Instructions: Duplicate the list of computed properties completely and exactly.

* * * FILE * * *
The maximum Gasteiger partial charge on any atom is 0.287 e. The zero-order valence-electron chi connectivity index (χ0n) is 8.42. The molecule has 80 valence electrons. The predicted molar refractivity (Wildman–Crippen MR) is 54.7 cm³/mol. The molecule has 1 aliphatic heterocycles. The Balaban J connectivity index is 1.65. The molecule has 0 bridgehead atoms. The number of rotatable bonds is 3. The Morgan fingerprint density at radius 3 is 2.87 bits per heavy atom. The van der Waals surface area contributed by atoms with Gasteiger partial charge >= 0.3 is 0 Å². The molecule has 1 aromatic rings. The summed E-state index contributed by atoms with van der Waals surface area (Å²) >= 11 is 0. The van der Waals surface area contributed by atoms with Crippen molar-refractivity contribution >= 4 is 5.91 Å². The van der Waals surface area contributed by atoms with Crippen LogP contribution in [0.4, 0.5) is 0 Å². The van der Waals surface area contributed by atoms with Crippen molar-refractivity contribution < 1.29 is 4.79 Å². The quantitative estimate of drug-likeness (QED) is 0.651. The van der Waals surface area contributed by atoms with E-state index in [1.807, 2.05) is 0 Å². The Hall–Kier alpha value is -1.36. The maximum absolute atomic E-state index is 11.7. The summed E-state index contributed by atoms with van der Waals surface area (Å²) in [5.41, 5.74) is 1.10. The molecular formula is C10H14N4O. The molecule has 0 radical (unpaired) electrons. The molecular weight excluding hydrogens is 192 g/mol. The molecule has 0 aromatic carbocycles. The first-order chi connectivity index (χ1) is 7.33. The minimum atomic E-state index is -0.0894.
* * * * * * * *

The maximum Gasteiger partial charge on any atom is 0.287 e. The zero-order valence-electron chi connectivity index (χ0n) is 8.42. The molecule has 80 valence electrons. The predicted molar refractivity (Wildman–Crippen MR) is 54.7 cm³/mol. The molecule has 1 aliphatic heterocycles. The Balaban J connectivity index is 1.65. The molecule has 0 bridgehead atoms. The number of rotatable bonds is 3. The Morgan fingerprint density at radius 3 is 2.87 bits per heavy atom. The van der Waals surface area contributed by atoms with Gasteiger partial charge >= 0.3 is 0 Å². The molecule has 1 aromatic rings. The summed E-state index contributed by atoms with van der Waals surface area (Å²) >= 11 is 0. The van der Waals surface area contributed by atoms with Crippen molar-refractivity contribution >= 4 is 5.91 Å². The van der Waals surface area contributed by atoms with Crippen LogP contribution in [0.4, 0.5) is 0 Å². The van der Waals surface area contributed by atoms with Crippen molar-refractivity contribution < 1.29 is 4.79 Å². The quantitative estimate of drug-likeness (QED) is 0.651. The van der Waals surface area contributed by atoms with E-state index in [1.807, 2.05) is 0 Å². The Hall–Kier alpha value is -1.36. The maximum absolute atomic E-state index is 11.7. The summed E-state index contributed by atoms with van der Waals surface area (Å²) in [5.41, 5.74) is 1.10. The molecular formula is C10H14N4O. The molecule has 0 radical (unpaired) electrons. The molecular weight excluding hydrogens is 192 g/mol. The molecule has 0 aromatic carbocycles. The first-order chi connectivity index (χ1) is 7.33. The minimum atomic E-state index is -0.0894.